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Celebrate Halloween With These Unsettling Sounds From Outer Space

NASA’s new SoundCloud playlist captures the sounds of planets, comets and plasma waves

NASA's Halloween playlist captures the sounds of the solar system (NASA)
smithsonian.com

The tracks on NASA’s latest playlist—released just in time for the spookiest day of the year—are eerily reminiscent of classic science fiction tropes: “Plasmaspheric Hiss” could be a slowed-down cut of Darth Vader’s heavy breathing, “Juno: Entering Jupiter’s Magnetosphere” sounds like a recording of an intergalactic battle scene and “Beware of Jupiter’s Largest Moon Ganymede” is the space equivalent of fingernails on a chalkboard.

As Thrillist’s James Chrisman reports, the space agency’s new SoundCloud playlist, “Spooky Sounds from Across the Solar System,” is somewhat misleadingly titled. The 22 recordings—ranging from lightning on Jupiter to roaring plasma waves—are actually radio waves converted into sound.

“Soaring to the depths of our universe, gallant spacecraft roam the cosmos, snapping images of celestial wonders," according to a NASA statement that accompanies the playlist. "Some spacecraft have instruments capable of capturing radio emissions. When scientists convert these to sound waves, the results are eerie to hear.”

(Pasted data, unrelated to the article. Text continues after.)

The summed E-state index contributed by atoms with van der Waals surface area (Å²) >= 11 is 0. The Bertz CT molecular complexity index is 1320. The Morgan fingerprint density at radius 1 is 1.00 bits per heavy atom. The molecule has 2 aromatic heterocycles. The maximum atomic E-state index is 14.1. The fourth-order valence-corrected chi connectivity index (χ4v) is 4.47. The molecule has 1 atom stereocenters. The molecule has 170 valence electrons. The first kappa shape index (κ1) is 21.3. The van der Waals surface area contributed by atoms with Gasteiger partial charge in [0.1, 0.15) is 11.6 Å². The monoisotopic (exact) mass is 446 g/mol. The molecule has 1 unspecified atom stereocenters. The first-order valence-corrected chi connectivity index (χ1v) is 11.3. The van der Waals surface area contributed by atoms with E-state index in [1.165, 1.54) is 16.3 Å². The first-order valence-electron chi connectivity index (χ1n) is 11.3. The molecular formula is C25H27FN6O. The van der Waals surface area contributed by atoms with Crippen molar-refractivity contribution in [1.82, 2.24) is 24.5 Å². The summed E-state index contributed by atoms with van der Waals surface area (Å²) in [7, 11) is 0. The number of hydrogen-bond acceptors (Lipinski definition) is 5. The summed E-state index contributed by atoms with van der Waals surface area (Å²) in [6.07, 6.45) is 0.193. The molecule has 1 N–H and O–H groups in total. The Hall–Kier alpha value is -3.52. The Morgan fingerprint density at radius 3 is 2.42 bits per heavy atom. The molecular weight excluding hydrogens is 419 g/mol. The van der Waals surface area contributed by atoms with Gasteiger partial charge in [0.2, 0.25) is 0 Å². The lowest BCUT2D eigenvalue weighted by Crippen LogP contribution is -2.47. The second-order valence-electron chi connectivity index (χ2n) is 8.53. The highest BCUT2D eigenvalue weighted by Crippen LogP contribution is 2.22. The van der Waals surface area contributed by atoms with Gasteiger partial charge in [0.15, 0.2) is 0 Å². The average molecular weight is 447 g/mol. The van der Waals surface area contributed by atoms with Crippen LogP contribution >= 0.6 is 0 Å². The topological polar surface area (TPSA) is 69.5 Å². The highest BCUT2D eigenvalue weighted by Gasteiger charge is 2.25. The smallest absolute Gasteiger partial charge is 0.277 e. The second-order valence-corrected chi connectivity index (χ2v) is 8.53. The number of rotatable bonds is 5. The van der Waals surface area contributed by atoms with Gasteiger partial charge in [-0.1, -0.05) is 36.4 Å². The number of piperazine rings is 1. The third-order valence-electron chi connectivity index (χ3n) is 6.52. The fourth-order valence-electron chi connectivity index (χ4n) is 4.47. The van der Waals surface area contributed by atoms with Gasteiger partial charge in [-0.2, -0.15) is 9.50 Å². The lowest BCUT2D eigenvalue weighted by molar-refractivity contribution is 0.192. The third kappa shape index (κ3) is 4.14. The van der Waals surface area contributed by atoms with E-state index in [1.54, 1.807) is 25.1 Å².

The tracks feature many celestial wonders, including planets, a comet and plasma waves. NASA provided explanations for several of the sounds, but the rest are left open to the interpretation—and overactive imagination—of listeners.

Juno: Crossing Jupiter’s Bow Shock” captures the Juno spacecraft's June 2016 journey across Jupiter’s magnetic field. Whistling sounds are punctuated by a resounding boom at the moment the craft enters Jupiter’s magnetosphere.

Stardust: Passing Comet Tempel 1” explores the dramatic encounter between NASA’s Stardust spacecraft and comet debris sent flying into the spaceship’s protective shield.

Plasmawaves – Chorus” records the whistler-mode waves found beyond the plasmasphere. As electrons hit the warm plasma, they generate a chorus of chirping sounds.

Halloween may be the ideal time to delve into the sounds of the universe, but space buffs will benefit from a visit to NASA’s SoundCloud page at any point in the year. The agency’s other playlists include topics such as "Golden Record: Greetings to the Universe," "President Kennedy Sounds" and early communication recordings entitled "Vintage Sounds."

About Meilan Solly
Meilan Solly

Meilan Solly is an intern with the American Society of Magazine Editors. She is a senior in the College of William and Mary/University of St. Andrews Joint Degree Programme. Previously, Solly interned at Kiplinger’s Personal Finance and served as editor-in-chief of The Saint, St. Andrews’ student newspaper.

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